Planning/Urban Design

Daylighting

To “daylight” an intersection is to clear sight lines between pedestrian crossings and oncoming cars, usually by creating no-parking zones at the curbs in front of crosswalks at that intersection.

Guidance
  • Install no-parking signs to mark the existence and length of no-parking zones
  • Daylight at least 20′ (about one parking space) from the crosswalk at the near and far side of the intersection on urban streets with 20–30 mph speed limits
  • Daylight at least 50′ (about two parking spaces) in advance of crosswalks at each intersection approach on streets with 35–45 mph speed limits
  • Daylight at least 30′ in advance of each signal, stop sign, or yield sign
  • Prohibit drivers from standing or parking vehicles at the curb within 20′ of a crosswalk at an intersection or within 30′ of any signal, stop or yield sign, or traffic-control signal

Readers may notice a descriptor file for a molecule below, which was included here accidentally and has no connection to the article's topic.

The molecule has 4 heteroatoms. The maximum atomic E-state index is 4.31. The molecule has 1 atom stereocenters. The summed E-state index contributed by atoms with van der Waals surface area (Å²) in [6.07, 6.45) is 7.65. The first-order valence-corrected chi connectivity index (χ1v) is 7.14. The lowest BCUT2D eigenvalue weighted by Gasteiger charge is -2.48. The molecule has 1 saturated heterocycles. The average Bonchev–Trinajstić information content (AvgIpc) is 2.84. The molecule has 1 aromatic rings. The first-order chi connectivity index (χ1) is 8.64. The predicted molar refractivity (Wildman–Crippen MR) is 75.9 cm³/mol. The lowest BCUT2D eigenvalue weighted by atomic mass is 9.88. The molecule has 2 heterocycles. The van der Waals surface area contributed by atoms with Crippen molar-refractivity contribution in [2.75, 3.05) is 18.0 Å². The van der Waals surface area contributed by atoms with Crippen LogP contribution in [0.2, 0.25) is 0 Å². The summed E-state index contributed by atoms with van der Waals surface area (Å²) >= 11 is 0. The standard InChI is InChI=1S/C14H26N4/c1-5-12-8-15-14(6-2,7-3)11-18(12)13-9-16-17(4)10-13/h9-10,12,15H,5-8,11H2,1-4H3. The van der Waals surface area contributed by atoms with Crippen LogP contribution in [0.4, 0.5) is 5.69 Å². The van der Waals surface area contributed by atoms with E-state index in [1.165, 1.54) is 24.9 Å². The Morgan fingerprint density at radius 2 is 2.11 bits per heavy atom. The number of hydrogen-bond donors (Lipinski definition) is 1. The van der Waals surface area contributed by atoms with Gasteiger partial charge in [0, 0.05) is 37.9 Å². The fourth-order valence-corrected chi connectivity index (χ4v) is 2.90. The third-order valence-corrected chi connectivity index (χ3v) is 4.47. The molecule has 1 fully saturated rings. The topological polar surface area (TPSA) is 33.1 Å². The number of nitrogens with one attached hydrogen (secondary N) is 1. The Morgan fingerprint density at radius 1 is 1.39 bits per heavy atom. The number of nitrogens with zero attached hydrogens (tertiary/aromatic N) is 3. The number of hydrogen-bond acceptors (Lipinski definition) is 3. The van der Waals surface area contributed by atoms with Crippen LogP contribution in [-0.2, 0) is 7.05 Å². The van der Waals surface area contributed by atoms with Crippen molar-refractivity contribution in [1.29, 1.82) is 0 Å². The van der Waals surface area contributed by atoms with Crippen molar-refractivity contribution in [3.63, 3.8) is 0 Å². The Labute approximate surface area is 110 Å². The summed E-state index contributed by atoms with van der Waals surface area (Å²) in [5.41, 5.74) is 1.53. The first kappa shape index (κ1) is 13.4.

• Evaluate impacts of daylighting by collecting crash data
Benefits
  • Improves drivers’ sight lines of pedestrians waiting at intersection curbs, particularly of children and people in wheelchairs who are blocked from view by parked cars
  • Improves visibility between pedestrians and drivers making turns
  • Improves pedestrians’ sight lines of approaching cars, allowing them to make eye contact with drivers from the sidewalk
Considerations
  • Decreases the amount of available curbside parking
  • Removing on-street parking could increase vehicle speeds
Where to Use It
  • Intersections where pedestrian crashes are common
  • Intersections where no sidewalk exists or sight lines are poor
  • Intersections where parked vehicles next to the crosswalk block sight lines
  • Intersections near schools
Professional Consensus
  • Parking setbacks are included in AASHTO guidelines
Examples

This material is the product of a partnership between America Walks and Sam Schwartz Engineering. Visit here for more information on the partnership.